When Kierkegaard was eight, his father made his son eavesdrop on the conversations of his dinner guests, then sit in each of their chairs after they had left. Nicknamed ‘the fork’ at home, because that was the object he named when asked what he’d like to be, the seated boy would be tested. The father wanted to hear each of the guest’s arguments and thoughts through the mouth of his son, as though the boy was not just one man, but as many as ten. Almost word for word, ‘the fork’ recounted what these men had said, men who were among the finest thinkers in the city. The tale is chilling somehow. Not least because his father at the same age, raised his fists to the desolate sky of Jutland Heath, and cursed God for his suffering and fate. Not least because of the son sitting in each of those chairs, their backs straight and high, rising behind him like headstones, while the words of others poured from his mouth, his father at the head of the table, testing his son like God. Not least because when asked why he wanted to be a fork, Kierkegaard answered: “Well, then I could spear anything I wanted on the dinner table.” And if he was chased? “Well then,” he’d responded, “then I’d spear you.”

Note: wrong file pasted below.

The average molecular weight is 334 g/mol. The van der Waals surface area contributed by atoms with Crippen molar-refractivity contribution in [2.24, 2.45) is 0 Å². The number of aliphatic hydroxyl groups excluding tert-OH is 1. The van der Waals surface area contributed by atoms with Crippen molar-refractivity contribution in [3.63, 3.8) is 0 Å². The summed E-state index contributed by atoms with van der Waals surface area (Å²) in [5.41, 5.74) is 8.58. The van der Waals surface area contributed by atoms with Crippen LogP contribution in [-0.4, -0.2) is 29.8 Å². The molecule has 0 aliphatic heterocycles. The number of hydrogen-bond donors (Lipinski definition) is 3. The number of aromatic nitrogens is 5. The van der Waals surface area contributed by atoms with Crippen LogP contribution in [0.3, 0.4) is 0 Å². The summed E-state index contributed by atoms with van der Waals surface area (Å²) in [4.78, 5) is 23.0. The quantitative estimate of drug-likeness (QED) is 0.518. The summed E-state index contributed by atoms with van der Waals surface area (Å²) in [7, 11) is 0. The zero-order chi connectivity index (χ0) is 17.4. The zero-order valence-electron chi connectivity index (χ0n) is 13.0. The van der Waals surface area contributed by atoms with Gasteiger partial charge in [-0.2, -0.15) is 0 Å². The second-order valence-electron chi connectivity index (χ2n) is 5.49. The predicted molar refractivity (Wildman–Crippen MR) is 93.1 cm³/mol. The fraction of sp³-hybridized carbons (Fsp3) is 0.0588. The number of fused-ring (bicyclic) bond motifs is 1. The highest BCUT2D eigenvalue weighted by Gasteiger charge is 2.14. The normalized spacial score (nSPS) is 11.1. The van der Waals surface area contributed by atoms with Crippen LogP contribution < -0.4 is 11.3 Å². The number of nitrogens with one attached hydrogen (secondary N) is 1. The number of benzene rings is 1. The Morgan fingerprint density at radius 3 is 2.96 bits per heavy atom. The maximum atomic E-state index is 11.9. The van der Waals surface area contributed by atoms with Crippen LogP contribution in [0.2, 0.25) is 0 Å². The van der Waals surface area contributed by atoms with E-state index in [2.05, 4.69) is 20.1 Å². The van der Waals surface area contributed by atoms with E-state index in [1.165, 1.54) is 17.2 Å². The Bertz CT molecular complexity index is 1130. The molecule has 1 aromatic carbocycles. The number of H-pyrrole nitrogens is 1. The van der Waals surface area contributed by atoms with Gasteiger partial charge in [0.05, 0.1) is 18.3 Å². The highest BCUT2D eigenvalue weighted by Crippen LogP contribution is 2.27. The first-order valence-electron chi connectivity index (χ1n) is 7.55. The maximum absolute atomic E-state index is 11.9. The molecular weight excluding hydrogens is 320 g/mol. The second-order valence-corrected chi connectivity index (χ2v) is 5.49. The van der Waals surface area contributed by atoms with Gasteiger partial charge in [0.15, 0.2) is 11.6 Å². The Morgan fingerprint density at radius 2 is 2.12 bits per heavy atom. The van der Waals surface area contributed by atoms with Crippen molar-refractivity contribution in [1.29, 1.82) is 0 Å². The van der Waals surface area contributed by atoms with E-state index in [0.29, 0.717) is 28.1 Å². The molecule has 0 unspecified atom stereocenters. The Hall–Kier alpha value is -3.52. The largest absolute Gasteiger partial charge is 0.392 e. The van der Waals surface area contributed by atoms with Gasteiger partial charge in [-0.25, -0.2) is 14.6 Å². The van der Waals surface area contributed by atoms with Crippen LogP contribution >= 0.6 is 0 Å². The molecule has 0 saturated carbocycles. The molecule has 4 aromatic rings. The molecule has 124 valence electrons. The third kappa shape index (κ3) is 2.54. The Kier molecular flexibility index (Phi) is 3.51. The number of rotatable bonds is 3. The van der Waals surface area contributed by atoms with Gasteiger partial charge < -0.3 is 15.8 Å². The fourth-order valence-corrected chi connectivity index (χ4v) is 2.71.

Wednesday, 17 November 2010
Jane Monson's Speaking without Tongues, second selection, and launch tonight in Cardiff
Tonight former student Jane Monson launches her first collection, Speaking without Tongues (consisting entirely of prose poems), while Alison Bielski launches her latest, one of our skylarks, at the Wales Millennium Centre at 7 p.m. The event is free--say hello if you join me!
Here's a second selection from Jane's collection.